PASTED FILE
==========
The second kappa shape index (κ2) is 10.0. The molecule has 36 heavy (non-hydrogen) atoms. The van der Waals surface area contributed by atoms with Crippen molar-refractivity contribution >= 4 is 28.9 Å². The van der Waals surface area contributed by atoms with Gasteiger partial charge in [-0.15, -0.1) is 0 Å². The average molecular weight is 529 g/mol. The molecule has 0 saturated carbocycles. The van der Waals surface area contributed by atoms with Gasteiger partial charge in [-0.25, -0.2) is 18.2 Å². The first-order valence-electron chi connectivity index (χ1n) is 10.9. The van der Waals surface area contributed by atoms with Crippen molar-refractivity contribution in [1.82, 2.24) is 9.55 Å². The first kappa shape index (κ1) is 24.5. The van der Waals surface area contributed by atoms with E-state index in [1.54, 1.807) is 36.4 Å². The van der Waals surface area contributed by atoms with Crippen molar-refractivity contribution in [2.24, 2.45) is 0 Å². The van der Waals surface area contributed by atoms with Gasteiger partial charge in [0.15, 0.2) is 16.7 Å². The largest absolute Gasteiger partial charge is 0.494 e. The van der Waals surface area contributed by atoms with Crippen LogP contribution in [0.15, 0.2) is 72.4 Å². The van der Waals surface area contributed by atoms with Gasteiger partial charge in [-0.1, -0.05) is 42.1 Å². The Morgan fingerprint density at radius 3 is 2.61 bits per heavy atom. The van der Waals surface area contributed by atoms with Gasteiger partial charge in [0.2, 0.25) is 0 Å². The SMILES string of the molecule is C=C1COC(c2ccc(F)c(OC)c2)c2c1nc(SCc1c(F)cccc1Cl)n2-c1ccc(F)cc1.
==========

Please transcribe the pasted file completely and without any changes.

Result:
The second kappa shape index (κ2) is 10.0. The molecule has 36 heavy (non-hydrogen) atoms. The van der Waals surface area contributed by atoms with Crippen molar-refractivity contribution >= 4 is 28.9 Å². The van der Waals surface area contributed by atoms with Gasteiger partial charge in [-0.15, -0.1) is 0 Å². The average molecular weight is 529 g/mol. The molecule has 0 saturated carbocycles. The van der Waals surface area contributed by atoms with Gasteiger partial charge in [-0.25, -0.2) is 18.2 Å². The first-order valence-electron chi connectivity index (χ1n) is 10.9. The van der Waals surface area contributed by atoms with Crippen molar-refractivity contribution in [1.82, 2.24) is 9.55 Å². The first kappa shape index (κ1) is 24.5. The van der Waals surface area contributed by atoms with E-state index in [1.54, 1.807) is 36.4 Å². The van der Waals surface area contributed by atoms with Crippen molar-refractivity contribution in [2.24, 2.45) is 0 Å². The van der Waals surface area contributed by atoms with Gasteiger partial charge in [0.15, 0.2) is 16.7 Å². The largest absolute Gasteiger partial charge is 0.494 e. The van der Waals surface area contributed by atoms with Crippen LogP contribution in [0.15, 0.2) is 72.4 Å². The van der Waals surface area contributed by atoms with Gasteiger partial charge in [-0.1, -0.05) is 42.1 Å². The Morgan fingerprint density at radius 3 is 2.61 bits per heavy atom. The van der Waals surface area contributed by atoms with Gasteiger partial charge in [0.2, 0.25) is 0 Å². The SMILES string of the molecule is C=C1COC(c2ccc(F)c(OC)c2)c2c1nc(SCc1c(F)cccc1Cl)n2-c1ccc(F)cc1.